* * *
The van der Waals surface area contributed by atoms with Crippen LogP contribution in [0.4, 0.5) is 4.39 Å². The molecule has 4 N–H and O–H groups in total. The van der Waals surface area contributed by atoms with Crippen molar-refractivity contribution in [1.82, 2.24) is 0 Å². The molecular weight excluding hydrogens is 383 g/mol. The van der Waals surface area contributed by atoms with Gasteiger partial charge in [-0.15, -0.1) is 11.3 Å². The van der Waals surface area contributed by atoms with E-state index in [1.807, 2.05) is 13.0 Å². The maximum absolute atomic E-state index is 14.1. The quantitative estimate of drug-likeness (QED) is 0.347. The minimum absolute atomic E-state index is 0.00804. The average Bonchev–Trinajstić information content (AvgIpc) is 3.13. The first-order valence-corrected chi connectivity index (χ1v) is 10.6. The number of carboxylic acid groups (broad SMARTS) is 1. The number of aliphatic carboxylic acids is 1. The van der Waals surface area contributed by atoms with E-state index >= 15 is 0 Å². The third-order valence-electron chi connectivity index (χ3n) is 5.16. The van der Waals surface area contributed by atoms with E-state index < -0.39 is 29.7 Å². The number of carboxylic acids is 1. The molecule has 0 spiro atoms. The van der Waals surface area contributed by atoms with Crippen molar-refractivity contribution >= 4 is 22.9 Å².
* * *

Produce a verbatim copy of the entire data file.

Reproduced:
The van der Waals surface area contributed by atoms with Crippen LogP contribution in [0.4, 0.5) is 4.39 Å². The molecule has 4 N–H and O–H groups in total. The van der Waals surface area contributed by atoms with Crippen molar-refractivity contribution in [1.82, 2.24) is 0 Å². The molecular weight excluding hydrogens is 383 g/mol. The van der Waals surface area contributed by atoms with Gasteiger partial charge in [-0.15, -0.1) is 11.3 Å². The van der Waals surface area contributed by atoms with E-state index in [1.807, 2.05) is 13.0 Å². The maximum absolute atomic E-state index is 14.1. The quantitative estimate of drug-likeness (QED) is 0.347. The minimum absolute atomic E-state index is 0.00804. The average Bonchev–Trinajstić information content (AvgIpc) is 3.13. The first-order valence-corrected chi connectivity index (χ1v) is 10.6. The number of carboxylic acid groups (broad SMARTS) is 1. The number of aliphatic carboxylic acids is 1. The van der Waals surface area contributed by atoms with E-state index >= 15 is 0 Å². The third-order valence-electron chi connectivity index (χ3n) is 5.16. The van der Waals surface area contributed by atoms with E-state index < -0.39 is 29.7 Å². The number of carboxylic acids is 1. The molecule has 0 spiro atoms. The van der Waals surface area contributed by atoms with Crippen molar-refractivity contribution >= 4 is 22.9 Å².